Disclaimer: I received this book in exchange for a review.


    Book Review :: Renovation of the Church by Kent Carlson and Mike Lueken

    Kent Carlson and Mike Lueken desire to lead a church where people are becoming like Jesus. As co-pastors of Oak Hills Church in Folsom, California, Mr. Lueken and Mr. Carlson have been on a journey. After founding Oak Hills in 1984, Mr. Carlson adopted many of the principles of Willow Creek in leading his church to become a growing, seeker-sensitive congregation. But over time, Mr. Carlson and his staff began to become uncomfortable with the witness, methodology, and philosophy of ministry that prevailed at their church. A change was needed. Rather than being consumer driven and seeker oriented, the leadership felt called to be Kingdom driven and discipleship oriented, and as a result of this new vision, everything changed. The authors describe this as a transition to making "spiritual formation", rather than numerical growth, their primary orientation.

    And while this may sound inspiring, this reshaping of vision came with a cost. Mr. Carlson and Mr. Lueken recast worship, abandoned the "show", and watched the church dwindle numerically. After being held up as a beacon of success as a Willow Creek style congregation, the bright perception that came with high numbers began to dim. Mr. Lueken and Mr. Carlson tell their story in this book of making a radical shift in philosophy of ministry--one that they believe in--and invite other leaders to reconsider their models, their language, their discourse, and their method for making disciples of Jesus Christ.

    As a leadership tale, this sounds good.

    But then why three stars?* This may strike some as odd. Why would you assign a book a three star rating if the book is confusing, at best?

    Simple. This book contains very high highs and very low lows. And as both take root, the ensuing result is a mudding of the waters. Christianity, being a deep well, contains a rich, nourishing tradition that delivers salvation, nurtures the soul, and fosters union with God. The church is called to present the water contained within that deep well, the Water of Life, Jesus Christ himself, in a manner that is compelling and clear and faithful to the biblical witness. I contend that Mr. Carlson and Mr. Lueken, while well intentioned, do not describe a church that accomplishes this aim. The gospel of the Kingdom, which they strive to announce, is muddled and unclear. The switch from consumer, seeker sensitive church to contemplative, spiritual formation church is strange. And the tale of their move from a numerically thriving church to a church with dwindling attendance and paring back to establish a culture that better forms people to actually follow Jesus is puzzling--in many aspects I found it to be more tragic than heroic--and this is not because I do not agree with the aim of helping people to follow Jesus, it is because of the method employed to get there. I found myself wondering if there was any other way to move the church from here to there without crushing the spirit of so many people, without altering worship so radically as to drive so many people away, and without having to rail against the congregation for their consumer mentality in such forthright and grating ways. Is slowness not an aspect of spiritual formation and growth? Is patience not a primary Christian virtue?

    I offer two additional critiques.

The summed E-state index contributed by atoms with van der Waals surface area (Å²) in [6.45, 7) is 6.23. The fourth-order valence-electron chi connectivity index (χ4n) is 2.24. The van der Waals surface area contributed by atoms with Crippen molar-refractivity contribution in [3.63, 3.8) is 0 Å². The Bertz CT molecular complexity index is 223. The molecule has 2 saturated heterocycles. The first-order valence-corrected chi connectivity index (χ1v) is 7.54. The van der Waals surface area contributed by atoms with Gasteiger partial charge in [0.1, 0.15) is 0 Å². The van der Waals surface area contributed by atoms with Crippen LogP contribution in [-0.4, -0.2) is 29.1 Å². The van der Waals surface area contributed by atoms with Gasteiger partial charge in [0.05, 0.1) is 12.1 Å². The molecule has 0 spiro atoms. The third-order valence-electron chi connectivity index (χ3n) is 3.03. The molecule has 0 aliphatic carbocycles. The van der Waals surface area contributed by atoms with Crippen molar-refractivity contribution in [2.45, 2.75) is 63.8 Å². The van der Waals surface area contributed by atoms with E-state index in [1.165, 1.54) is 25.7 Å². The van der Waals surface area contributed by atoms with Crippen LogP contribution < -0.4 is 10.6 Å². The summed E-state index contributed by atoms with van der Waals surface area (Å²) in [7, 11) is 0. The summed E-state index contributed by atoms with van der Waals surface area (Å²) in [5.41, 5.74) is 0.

First, in this book Mr. Lueken and Mr. Carlson fail to make clear distinctions between "the church" and "the staff and elders" when they tell their tale of change. In describing their reorientation of the church around notions of Kingdom and spiritual formation, they should be saying, "the staff and elders". If the church was truly moving that direction, then they would not have lost so many members upon making their shift. This is a top down change, not a bottom up change, and should be read as such.

    Secondly, it is disturbing to read Mr. Carlson and Mr. Lueken describe the loss of clarity that "spiritual formation" brought to the church concerning how to invite others to participate in the life of the church, and to come a saving faith in Jesus Christ. In critiquing consumer driven gospel proclamations, they offer no alternative that can be grasped and taught to others. In my view, they have no gospel. They have Jesus as moral example, as spiritual teacher, and giver of life, but they do not have a concise and transmittable piece of "good news". 

    I am passionate about spiritual formation. I am passionate about the Kingdom of God. I am also passionate about seeing persons who do not believe Christianity is true discover that it is reasonable, compelling, and persuasive, and that the gospel announcement of Jesus's life, death, and resurrection contains the power to awaken the soul to a converting and transformative faith. The gospel--the announcement of the present Kingdom as evidenced in the life, death, and resurrection of Christ--itself is spiritually forming. It is the beginning of a new work. And the church is the crucible wherein the transformative results of that news are brought to bear on the life of the disciple, who is then commissioned both to go forth and serve as one changed, as well as to announce that same news that radically altered their own life.

    This book is important and valuable. But I do not think Mr. Carlson and Mr. Lueken have provided a model to follow. I do believe they have given us a conversation piece. They have given us an example of a church that has attempted to be serious about discipleship and thoughtful regarding our cultural situation, rooted as we are in consumer America.

    Read it, debate it, and learn from it. Just don't treat it as a gospel of the definite new way of being church. Otherwise, you will have swung the pendulum too far.

    *I assigned this book three of five stars at